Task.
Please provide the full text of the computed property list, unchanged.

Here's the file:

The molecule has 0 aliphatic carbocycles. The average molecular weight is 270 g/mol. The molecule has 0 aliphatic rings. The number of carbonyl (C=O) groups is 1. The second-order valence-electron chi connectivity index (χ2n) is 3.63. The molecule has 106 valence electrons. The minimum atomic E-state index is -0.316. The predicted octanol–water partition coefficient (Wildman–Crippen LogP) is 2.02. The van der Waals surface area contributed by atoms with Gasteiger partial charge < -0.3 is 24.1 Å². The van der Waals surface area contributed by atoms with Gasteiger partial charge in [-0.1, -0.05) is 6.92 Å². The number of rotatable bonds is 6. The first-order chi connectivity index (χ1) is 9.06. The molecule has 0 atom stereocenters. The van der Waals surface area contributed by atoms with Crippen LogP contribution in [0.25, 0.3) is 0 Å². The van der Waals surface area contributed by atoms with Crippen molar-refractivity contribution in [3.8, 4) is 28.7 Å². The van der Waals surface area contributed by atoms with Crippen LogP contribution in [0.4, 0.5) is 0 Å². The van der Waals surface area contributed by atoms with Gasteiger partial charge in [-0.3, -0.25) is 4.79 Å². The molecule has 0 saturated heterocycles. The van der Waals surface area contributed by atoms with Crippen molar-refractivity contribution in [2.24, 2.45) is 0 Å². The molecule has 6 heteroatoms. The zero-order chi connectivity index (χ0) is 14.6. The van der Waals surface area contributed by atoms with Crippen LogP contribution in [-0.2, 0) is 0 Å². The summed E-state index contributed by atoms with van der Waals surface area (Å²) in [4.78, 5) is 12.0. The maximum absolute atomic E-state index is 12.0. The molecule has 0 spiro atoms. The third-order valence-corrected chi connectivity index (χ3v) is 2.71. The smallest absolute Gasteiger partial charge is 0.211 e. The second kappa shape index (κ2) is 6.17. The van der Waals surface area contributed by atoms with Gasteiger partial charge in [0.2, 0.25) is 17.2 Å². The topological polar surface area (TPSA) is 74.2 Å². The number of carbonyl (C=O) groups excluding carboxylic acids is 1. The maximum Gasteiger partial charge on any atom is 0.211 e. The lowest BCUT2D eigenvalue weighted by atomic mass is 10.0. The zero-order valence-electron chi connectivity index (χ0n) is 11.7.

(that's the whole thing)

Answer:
The molecule has 0 aliphatic carbocycles. The average molecular weight is 270 g/mol. The molecule has 0 aliphatic rings. The number of carbonyl (C=O) groups is 1. The second-order valence-electron chi connectivity index (χ2n) is 3.63. The molecule has 106 valence electrons. The minimum atomic E-state index is -0.316. The predicted octanol–water partition coefficient (Wildman–Crippen LogP) is 2.02. The van der Waals surface area contributed by atoms with Gasteiger partial charge < -0.3 is 24.1 Å². The van der Waals surface area contributed by atoms with Gasteiger partial charge in [-0.1, -0.05) is 6.92 Å². The number of rotatable bonds is 6. The first-order chi connectivity index (χ1) is 9.06. The molecule has 0 atom stereocenters. The van der Waals surface area contributed by atoms with Crippen LogP contribution in [0.25, 0.3) is 0 Å². The van der Waals surface area contributed by atoms with Crippen molar-refractivity contribution in [3.8, 4) is 28.7 Å². The van der Waals surface area contributed by atoms with Crippen LogP contribution in [0.4, 0.5) is 0 Å². The van der Waals surface area contributed by atoms with Gasteiger partial charge in [-0.3, -0.25) is 4.79 Å². The molecule has 0 saturated heterocycles. The van der Waals surface area contributed by atoms with Crippen molar-refractivity contribution in [2.24, 2.45) is 0 Å². The molecule has 6 heteroatoms. The zero-order chi connectivity index (χ0) is 14.6. The van der Waals surface area contributed by atoms with Crippen LogP contribution in [-0.2, 0) is 0 Å². The summed E-state index contributed by atoms with van der Waals surface area (Å²) in [4.78, 5) is 12.0. The maximum absolute atomic E-state index is 12.0. The molecule has 0 spiro atoms. The third-order valence-corrected chi connectivity index (χ3v) is 2.71. The smallest absolute Gasteiger partial charge is 0.211 e. The second kappa shape index (κ2) is 6.17. The van der Waals surface area contributed by atoms with Gasteiger partial charge in [0.2, 0.25) is 17.2 Å². The topological polar surface area (TPSA) is 74.2 Å². The number of carbonyl (C=O) groups excluding carboxylic acids is 1. The maximum Gasteiger partial charge on any atom is 0.211 e. The lowest BCUT2D eigenvalue weighted by atomic mass is 10.0. The zero-order valence-electron chi connectivity index (χ0n) is 11.7.